In a recent article in Psychology Today, Monica Starkman, M.D. explored some of the reasons that the current trend of dark story lines in popular fiction (books and movies both) are centered around infertility, pregnancy loss, babies separated from parents and other difficult and sad baby-related plots.
She cites the statistics, “More than 1 in 10 married women ages 15 – 44 in the U.S. had problems with fertility in 2015 (according to the Center for Disease Control and Prevention). For women ages 35 – 44, 27% had impaired fertility, and of men aged 25-44, 12% did.” She adds that while infertility may not be part of a woman’s actual life experiences, the fear of infertility certainly can be, given the increased awareness to infertility issues and connections to friends who are facing an infertility diagnosis.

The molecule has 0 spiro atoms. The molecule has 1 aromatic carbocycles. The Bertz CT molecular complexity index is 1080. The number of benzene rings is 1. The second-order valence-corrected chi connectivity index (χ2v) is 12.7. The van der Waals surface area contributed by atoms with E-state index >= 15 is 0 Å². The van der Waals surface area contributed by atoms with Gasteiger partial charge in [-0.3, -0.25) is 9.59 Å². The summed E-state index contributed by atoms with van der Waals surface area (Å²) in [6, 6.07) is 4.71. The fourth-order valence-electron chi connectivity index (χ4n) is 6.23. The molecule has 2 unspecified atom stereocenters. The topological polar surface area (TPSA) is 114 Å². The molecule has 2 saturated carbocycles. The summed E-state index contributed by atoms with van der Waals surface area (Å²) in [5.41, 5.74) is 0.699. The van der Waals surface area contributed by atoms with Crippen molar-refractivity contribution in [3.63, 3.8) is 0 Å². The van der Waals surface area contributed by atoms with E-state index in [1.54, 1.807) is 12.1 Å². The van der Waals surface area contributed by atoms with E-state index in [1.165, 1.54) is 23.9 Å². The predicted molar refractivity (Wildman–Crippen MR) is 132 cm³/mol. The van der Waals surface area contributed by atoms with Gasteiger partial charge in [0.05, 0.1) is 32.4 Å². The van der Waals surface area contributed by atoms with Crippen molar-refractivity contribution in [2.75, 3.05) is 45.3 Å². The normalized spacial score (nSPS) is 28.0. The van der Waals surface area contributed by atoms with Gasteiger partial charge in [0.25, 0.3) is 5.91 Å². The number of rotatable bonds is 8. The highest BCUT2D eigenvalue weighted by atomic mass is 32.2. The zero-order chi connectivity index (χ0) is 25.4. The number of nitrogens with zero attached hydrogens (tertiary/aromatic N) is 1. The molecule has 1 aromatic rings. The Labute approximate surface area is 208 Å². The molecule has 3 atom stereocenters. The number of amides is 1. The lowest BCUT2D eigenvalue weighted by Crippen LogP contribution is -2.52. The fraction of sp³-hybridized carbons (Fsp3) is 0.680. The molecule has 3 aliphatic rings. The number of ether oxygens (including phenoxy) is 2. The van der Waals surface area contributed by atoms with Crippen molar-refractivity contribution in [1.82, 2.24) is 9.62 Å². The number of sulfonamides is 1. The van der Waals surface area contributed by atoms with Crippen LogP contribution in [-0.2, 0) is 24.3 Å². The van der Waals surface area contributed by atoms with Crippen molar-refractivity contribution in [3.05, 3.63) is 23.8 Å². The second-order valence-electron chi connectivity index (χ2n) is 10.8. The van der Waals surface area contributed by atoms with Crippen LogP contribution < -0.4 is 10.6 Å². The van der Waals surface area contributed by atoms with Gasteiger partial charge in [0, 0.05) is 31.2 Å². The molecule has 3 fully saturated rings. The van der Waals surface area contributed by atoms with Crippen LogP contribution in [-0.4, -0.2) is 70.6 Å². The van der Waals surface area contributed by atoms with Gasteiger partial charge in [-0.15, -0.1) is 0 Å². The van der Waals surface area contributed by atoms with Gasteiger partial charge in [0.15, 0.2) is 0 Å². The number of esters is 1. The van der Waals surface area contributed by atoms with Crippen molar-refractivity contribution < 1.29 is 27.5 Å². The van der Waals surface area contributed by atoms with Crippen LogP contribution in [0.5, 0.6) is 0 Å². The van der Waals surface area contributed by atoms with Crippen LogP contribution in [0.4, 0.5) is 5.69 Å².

Dr. Starkman shares a list of 5 psychological consequences to impaired fertility that she affirms as sources of fear for women and adds that “these emotions and fears are not ones we wish to examine in ourselves. But it is through the arts, whether novels or film, that we are given the opportunity to experience them through a fictional character contending with the deep feelings and fears that inhabit us all, however under the surface they may be.”
Photo Credit: Andy Lamb